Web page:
Trump, Pence - 2016

  9. #9
    Charter Member
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    Make America Great Again!

    May 2010
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    You can read all the books and articles in the world, and they won't teach you anything you wouldn't learn by simply getting out on the beach and detecting it. I ALWAYS catch heat from beach detectorists that want others to believe it is rocket science - it isn't. Beach detecting is the EASIEST form of metal detecting there is, that's why you see so many fat and elderly guys swinging on the beach.

    The secret is a good saltwater machine, and a good long handled scoop. You hunt at low tide, and when the public has left the beach, not while they are still on it. If your feet are sinking into the wet sand, the beach is "Sanded in." Treasure is where you find it, and NO book or article will help you find it.

    Get your butt, and machine in the water and start working. Maybe one day you'll write a book!
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  10. #10
    OBN
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    Quote Originally Posted by Terry Soloman View Post
    You can read all the books and articles in the world, and they won't teach you anything you wouldn't learn by simply getting out on the beach and detecting it. I ALWAYS catch heat from beach detectorists that want others to believe it is rocket science - it isn't. Beach detecting is the EASIEST form of metal detecting there is, that's why you see so many fat and elderly guys swinging on the beach.

    The secret is a good saltwater machine, and a good long handled scoop. You hunt at low tide, and when the public has left the beach, not while they are still on it. If your feet are sinking into the wet sand, the beach is "Sanded in." Treasure is where you find it, and NO book or article will help you find it.

    Get your butt, and machine in the water and start working. Maybe one day you'll write a book!
    I'm with Terry, I think I bought every book wrote and nothing helped until I started hunting Myfavorite beach's on a regular bases. After a few years you start building a map in your head of the changes when it was good, great, or bad and how it got to be. I know what to look for now when I go out but still far from being able to predict what I am going to walk into.

    .Effort is Important, But knowing where, when and how to make an effort can make all the difference!

    2017 .. Gold Rings 134.........Silvers 176




  11. #11
    Charter Member
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    Just a New Englander living in the South!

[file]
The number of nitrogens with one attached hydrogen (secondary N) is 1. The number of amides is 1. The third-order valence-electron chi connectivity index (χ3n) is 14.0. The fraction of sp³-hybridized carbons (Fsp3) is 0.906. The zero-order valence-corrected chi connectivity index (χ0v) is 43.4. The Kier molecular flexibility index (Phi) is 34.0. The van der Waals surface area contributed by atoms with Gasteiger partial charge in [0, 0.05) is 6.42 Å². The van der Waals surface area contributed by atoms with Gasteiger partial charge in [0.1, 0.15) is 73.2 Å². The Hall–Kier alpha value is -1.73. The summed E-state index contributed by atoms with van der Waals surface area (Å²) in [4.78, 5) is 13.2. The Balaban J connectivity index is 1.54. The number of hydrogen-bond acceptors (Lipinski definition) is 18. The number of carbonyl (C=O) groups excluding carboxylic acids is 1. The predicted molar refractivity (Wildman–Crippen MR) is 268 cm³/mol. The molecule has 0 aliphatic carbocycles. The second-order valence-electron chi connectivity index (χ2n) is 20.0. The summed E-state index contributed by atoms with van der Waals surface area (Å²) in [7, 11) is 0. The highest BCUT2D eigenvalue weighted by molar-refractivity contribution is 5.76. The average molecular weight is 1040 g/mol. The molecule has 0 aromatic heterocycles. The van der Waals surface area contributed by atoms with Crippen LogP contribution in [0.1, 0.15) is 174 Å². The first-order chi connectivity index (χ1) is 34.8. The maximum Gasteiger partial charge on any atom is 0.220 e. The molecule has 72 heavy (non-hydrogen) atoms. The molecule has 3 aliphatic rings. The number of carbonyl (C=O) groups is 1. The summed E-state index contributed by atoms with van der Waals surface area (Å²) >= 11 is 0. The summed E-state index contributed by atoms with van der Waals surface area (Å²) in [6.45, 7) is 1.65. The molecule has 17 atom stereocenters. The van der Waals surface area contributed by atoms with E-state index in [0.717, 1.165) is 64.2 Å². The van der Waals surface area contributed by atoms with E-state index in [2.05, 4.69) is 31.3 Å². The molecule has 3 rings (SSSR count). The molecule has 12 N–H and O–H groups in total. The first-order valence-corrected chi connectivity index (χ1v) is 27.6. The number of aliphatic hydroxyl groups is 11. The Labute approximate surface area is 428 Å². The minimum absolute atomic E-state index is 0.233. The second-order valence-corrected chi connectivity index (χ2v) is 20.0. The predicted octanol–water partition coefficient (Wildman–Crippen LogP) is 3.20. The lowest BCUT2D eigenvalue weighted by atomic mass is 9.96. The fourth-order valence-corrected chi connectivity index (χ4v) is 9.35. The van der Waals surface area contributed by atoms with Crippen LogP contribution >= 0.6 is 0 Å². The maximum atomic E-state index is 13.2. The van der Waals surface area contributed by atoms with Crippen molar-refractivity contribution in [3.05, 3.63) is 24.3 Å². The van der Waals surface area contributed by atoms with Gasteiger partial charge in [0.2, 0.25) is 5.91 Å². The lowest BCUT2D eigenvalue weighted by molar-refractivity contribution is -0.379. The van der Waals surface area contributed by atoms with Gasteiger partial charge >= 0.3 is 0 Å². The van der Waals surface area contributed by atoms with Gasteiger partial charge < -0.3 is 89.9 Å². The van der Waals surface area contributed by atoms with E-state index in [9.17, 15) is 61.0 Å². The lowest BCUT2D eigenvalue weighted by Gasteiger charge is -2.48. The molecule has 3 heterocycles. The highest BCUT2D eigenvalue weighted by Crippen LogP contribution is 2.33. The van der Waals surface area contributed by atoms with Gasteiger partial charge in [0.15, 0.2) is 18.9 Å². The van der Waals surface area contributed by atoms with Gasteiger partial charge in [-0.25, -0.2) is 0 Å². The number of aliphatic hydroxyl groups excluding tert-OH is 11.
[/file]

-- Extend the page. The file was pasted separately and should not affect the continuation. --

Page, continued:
Oct 2015
    Gaston County, NC
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    Quote Originally Posted by OBN View Post
    I'm with Terry, I think I bought every book wrote and nothing helped until I started hunting Myfavorite beach's on a regular bases. After a few years you start building a map in your head of the changes when it was good, great, or bad and how it got to be. I know what to look for now when I go out but still far from being able to predict what I am going to walk into.

    I bought Gold beneath the waves just to get an idea of whats there after I have been to Myrtle a couple times. It is an interesting read for me. Lots of laffs too! I dig way more change at Myrtle then anything else. I did find one gold ring there next to a collection box that holds chairs. I do leave with a smile! A bad day of detecting is much better then a good day at work! lol!
    dsdigger and ltd063 like this.
    Life is a adventure, live it!


    Trump, Pence - 2016

  12. #12
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    Garry

    Nov 2013
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    You should hunt low tide, high tide, in the wet sand, water and dry sand. It does not matter who is on the beach. Get there early and stay all day. You will have great finds. Don't ever let tides dictate your detecting. I go high or low and have great luck.


    Sent from my iPhone using Tapatalk
    If you don't look for it you won't find it!! So get out there and dig it.

  13. #13

    Mar 2007
    Salinas, CA
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    Quote Originally Posted by Blak bart View Post
    Theres a lot to learn about beaches and how they work. There are literally hundreds if not thousands of factors that determine the movement of sand on the beaches.....
    Quote Originally Posted by signal View Post
    ... you will want to establish reference points so you can have quick ways of understanding the sand levels. ....
    Excellent posts Black-Bart and Signal. I can think of beaches where 5 ft. of sand can come and go routinely, yet mean absolutely nothing (still just zinc and foil). But I can think of other beaches where ....... if 5 ft. left ...... it would be Christmas come early ! It depends on what each beach is "acclimated" to. Ie.; the "norm". So you have to look for swell/tide/wind conditions that are out-side of that norm.

    And this is where it gets tricky, because there are 360 degrees of the compass, and 360 degrees of the angle to which beaches face the ocean. And infinite combinations of swell direction vs wind direction combinations. And timing (during of said-events) plays into it.

    So the best you can do, once you hear of beach erosion warnings on the weather channels , is to sample various beaches. For me, it's gotten to where I can simply drive to the parking lot, look down from the cliffs, and don't even have to go down to know if it's going to be good or bad. Because I just know from 35 yrs. experience the normal look of the beach. And know how it looked back-when it was last filled with erosion-result targets. So I sometimes take a sample look at 5 or 6 beaches, and rendezvous by cell-phone with buddies doing likewise. So we can compare notes and decide where mother nature is doing her work on a particular day.

    However, it's not all hit-&-miss. You can know what days to go out and look , or what days to stay home and don't bother looking. By just studying the surfer reports and buoy/weather data on-line.
    Metal detecting is my one worldy vice!

  14. #14
    us
    Dec 2011
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    Metal Detecting
    Quote Originally Posted by Golden oaks View Post